Old Ottawa South Community Association

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Heritage Properties Map


  • blue pin = designated heritage property
  • red pin = significant heritage property
  • green pin = Heritage Survey 2009 property

Robertson House

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Front (north) facade (Kathy Krywicki, 2008)
Front (north) facade (Kathy Krywicki, 2008)

32 Cameron Avenue
c. 1887

View Additional images of building.

This 1 1/2-storey brick veneer structure was built around 1887 in the then-rural area south of Ottawa. The pitched roof, double-gabled façade, ornate verge boards, and one-storey veranda with its extensive woodwork and central gable are all of architectural interest. The chinoiserie pattern of the railings reveals the handiwork of a proficient local carpenter, but many of the other decorative elements – ranging from the eight-pointed stars in the verge board to the dentils and spindles on the upper part of the veranda – were all manufactured by machine in local planning mills, and could be ordered from design books or catalogues. The L-plan of this house and the asymmetrical façade reflect the ultimate triumph of the romantic sensibility over the Georgian symmetry that had lingered in the Ottawa area.

The information provided above is reproduced from: Local Architectural Conservation Advisory Committee (LACAC), Ottawa: A guide to Heritage Structures (Ottawa: City of Ottawa, 2000), p. 190.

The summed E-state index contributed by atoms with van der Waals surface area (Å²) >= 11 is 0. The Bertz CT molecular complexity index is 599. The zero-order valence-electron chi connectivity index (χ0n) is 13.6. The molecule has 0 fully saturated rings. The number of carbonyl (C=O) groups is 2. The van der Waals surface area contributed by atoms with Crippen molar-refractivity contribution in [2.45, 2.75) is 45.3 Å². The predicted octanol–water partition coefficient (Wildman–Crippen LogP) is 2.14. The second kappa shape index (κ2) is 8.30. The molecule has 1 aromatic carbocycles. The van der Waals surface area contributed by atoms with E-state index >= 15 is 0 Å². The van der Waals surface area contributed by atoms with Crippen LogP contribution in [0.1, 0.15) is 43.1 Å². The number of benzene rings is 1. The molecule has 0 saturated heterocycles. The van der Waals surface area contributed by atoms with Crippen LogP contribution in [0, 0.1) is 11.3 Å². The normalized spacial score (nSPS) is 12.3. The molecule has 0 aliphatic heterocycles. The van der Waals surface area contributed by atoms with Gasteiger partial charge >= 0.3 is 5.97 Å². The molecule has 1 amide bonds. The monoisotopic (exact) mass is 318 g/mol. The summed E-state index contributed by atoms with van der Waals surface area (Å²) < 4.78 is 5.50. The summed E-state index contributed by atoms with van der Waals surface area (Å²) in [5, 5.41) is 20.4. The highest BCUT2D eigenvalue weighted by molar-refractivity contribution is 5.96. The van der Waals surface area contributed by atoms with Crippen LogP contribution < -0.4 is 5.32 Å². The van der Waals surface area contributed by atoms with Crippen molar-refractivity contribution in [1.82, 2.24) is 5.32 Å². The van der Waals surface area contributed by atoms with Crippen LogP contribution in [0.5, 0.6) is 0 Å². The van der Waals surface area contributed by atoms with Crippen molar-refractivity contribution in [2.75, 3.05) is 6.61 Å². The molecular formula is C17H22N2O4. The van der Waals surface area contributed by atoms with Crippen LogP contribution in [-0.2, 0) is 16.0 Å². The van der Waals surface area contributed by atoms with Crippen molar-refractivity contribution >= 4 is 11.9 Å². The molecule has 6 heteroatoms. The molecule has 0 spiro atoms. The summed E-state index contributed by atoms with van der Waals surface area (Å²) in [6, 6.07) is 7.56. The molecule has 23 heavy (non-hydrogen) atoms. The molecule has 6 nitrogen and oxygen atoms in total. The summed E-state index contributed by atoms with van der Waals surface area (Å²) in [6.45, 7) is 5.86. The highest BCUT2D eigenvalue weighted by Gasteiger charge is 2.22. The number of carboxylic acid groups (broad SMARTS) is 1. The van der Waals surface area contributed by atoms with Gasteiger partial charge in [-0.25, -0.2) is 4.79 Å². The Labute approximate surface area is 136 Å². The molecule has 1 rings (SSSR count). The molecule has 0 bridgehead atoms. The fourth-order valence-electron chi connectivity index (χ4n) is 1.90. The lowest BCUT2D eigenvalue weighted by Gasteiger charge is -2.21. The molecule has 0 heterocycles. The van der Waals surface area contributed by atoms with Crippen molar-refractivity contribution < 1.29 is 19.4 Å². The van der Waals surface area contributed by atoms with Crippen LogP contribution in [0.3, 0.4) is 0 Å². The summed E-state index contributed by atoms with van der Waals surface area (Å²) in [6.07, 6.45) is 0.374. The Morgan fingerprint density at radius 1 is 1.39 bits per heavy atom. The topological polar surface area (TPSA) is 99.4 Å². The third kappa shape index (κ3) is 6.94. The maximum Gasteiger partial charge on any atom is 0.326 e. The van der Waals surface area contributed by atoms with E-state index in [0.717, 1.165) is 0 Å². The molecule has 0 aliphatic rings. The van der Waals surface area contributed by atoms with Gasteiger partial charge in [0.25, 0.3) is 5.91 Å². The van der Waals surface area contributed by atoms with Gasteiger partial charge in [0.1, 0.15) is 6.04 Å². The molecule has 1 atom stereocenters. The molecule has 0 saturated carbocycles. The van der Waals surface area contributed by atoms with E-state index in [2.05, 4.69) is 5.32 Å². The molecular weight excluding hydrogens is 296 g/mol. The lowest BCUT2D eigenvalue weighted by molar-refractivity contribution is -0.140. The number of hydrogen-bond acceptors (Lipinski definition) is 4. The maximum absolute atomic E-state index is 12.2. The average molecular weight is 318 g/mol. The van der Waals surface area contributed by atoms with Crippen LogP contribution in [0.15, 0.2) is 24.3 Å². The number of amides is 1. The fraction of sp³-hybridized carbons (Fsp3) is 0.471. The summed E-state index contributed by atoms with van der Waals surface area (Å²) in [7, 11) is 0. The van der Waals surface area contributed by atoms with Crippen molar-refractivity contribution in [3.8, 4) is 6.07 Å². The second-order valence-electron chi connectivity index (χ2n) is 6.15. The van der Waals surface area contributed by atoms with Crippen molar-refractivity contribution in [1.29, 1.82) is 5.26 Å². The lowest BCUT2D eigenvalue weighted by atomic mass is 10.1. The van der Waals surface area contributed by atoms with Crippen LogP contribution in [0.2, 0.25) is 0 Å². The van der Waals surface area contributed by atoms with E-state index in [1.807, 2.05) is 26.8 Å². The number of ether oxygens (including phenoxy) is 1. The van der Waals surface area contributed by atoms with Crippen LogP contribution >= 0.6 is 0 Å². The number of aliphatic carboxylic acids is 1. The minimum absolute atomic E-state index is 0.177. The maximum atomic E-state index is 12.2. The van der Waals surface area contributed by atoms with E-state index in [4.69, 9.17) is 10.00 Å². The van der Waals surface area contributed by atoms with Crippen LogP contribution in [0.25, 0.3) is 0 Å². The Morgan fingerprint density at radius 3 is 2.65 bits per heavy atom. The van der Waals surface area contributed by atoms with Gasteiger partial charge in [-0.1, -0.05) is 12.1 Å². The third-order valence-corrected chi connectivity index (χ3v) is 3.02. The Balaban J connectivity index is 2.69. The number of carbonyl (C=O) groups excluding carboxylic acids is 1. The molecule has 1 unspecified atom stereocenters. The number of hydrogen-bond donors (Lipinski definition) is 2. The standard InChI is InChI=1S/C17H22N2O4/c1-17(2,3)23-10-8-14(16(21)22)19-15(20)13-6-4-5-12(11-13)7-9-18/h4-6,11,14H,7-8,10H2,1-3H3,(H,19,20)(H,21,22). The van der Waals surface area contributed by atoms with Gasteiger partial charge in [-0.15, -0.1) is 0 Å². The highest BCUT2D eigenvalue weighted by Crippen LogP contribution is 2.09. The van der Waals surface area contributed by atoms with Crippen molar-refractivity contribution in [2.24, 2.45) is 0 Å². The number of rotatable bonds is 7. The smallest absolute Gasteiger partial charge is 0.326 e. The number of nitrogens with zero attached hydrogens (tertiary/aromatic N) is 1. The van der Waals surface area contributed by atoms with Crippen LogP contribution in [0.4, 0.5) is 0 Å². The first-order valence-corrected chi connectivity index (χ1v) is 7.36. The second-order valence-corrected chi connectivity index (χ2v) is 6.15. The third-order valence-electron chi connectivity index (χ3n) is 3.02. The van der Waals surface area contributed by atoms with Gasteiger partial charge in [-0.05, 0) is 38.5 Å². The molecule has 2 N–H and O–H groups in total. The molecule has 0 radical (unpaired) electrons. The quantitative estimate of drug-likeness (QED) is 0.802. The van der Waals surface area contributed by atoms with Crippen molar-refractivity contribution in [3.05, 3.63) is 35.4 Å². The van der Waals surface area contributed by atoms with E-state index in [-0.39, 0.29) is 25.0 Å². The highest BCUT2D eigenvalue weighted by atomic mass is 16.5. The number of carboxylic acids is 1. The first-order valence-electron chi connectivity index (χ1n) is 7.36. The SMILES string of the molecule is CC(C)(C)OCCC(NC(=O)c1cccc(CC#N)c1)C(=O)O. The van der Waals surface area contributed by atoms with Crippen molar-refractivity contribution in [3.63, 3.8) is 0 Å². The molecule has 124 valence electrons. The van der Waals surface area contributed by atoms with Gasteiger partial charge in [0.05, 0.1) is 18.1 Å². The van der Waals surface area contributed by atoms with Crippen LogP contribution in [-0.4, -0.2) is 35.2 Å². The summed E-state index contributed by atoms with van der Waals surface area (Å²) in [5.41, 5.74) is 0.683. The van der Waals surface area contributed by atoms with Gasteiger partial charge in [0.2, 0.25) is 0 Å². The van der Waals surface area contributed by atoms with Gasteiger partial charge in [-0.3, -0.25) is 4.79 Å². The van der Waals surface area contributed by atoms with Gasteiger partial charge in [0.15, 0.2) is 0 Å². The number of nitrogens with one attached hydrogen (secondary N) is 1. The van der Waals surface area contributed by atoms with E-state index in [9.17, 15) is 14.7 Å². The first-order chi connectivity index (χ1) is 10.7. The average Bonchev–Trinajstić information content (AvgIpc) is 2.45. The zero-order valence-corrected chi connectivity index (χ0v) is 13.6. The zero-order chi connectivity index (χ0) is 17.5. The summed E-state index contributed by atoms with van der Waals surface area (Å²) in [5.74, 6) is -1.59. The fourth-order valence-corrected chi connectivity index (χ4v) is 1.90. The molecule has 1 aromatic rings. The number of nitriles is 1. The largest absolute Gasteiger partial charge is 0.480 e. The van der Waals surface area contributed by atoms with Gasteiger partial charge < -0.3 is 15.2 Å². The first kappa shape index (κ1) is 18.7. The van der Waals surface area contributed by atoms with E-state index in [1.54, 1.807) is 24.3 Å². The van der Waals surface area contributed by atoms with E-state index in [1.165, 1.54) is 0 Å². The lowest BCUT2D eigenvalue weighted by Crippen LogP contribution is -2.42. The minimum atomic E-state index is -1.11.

(June 2008)

Additional Images

Street (north) facade (Kathy Krywicki, 2008)
Street (north) facade (Kathy Krywicki, 2008)

Street (north) facade (Kathy Krywicki, 2008)
Street (north) facade (Kathy Krywicki, 2008)

Additional Information

In February 2015, the City of Ottawa recognized the excellence of recent work on this property in preserving architectural heritage.

From the citation:

32 Cameron Avenue

Award of Excellence, Residential/Commercial

Category: Addition

The house at 32 Cameron Avenue was constructed c. 1887 and was designated under Part IV of the Ontario Heritage Act in 1981. It is a one-and-one-half storey brick veneer structure with a double gable, ornate bargeboards and a one-storey veranda with decorative woodwork and railings. The modern addition at the rear of the building respects the height, scale and materials of the main body of the house. It is distinguishable from the original building and is designed and sited so that it is barely visible from most angles. The jury commented that the project “demonstrates how existing residential buildings can be expanded without compromising either the appearance of the house or the relationship between the house and street.”



Last modified on Tuesday, 25 December 2018 11:55

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